• Often distributed processing, Multitasking
      • Requires high reliability
      • Eg. Telecomm ,defense, air traffic control
    • 28. Problems in Software Engineering
      • Potential business problems or occurrences that may cause the project
      • Potential project problems or occurrences that may cause the project
      • Technical problems or occurrences that may cause the project
      • Conform to changes in its external environment analysis
    • 29. Software Productivity factors
      • Individual ability
      • Team communication
      • Product complexity
      • Appropriate notations
      • Systematic approaches
      • Change control
      • Level of technology
      • Required reliability
    • 30. Software Productivity factors
      • Available time
      • Problem understanding
      • Stability of requirements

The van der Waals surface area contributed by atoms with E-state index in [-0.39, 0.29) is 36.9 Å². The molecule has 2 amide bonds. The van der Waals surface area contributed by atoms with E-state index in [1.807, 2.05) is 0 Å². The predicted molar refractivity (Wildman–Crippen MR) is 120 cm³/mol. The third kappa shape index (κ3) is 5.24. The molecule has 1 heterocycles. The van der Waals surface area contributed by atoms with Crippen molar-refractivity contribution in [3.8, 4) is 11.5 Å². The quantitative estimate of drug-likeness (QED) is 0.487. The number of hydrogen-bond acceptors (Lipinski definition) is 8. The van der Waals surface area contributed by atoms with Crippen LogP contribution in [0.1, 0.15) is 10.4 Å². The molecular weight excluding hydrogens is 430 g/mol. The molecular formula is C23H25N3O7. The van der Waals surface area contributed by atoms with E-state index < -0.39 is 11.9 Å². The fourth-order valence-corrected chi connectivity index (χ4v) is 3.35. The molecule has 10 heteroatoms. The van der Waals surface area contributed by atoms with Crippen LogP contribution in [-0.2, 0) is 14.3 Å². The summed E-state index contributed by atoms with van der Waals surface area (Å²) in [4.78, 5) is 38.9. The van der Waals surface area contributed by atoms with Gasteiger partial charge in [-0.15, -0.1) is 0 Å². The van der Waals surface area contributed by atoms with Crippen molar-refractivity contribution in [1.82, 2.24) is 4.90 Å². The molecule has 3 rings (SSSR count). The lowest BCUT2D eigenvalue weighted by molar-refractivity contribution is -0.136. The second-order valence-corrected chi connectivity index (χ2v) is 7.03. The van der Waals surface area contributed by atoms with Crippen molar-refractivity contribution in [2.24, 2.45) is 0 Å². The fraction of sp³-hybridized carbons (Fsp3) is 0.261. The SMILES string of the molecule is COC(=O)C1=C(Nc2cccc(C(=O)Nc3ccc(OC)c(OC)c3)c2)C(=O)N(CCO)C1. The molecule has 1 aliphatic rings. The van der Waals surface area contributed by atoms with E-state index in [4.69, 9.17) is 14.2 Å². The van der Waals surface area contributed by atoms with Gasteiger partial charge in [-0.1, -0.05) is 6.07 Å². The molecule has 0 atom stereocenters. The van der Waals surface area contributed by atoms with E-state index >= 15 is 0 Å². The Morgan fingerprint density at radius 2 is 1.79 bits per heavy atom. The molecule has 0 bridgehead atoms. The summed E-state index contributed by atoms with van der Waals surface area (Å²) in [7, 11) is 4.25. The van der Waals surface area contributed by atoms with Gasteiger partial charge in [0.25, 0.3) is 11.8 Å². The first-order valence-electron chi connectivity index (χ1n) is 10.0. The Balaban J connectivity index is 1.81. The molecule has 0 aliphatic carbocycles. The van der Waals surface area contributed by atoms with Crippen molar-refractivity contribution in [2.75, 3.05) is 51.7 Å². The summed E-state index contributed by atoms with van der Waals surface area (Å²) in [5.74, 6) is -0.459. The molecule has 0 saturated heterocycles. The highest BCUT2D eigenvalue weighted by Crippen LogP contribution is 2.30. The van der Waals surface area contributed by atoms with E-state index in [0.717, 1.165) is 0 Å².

• Facilities and resources
      • Management skills
      • Appropriate goals
      • Rising expectations
    • 31. Project Structure
      • Project format.
      • Use of a project format involves assembling a team of programmers who conduct a project from start to finish; project team members do product definition, design the product, implement it, test it, conduct project reviews, and prepare the supporting documents.
    • 32. Project Structure
      • Functional format.
      • In the functional approach to organization, a different team of programmers performs each phase of the project, and the work products pass from team to team as they evolve.
    • 33. Project Structure
      • Matrix format.
      • In matrix organizations, each of the functions described above has its own management team and a group of specialist personnel who are concerned only with that function
    • 34.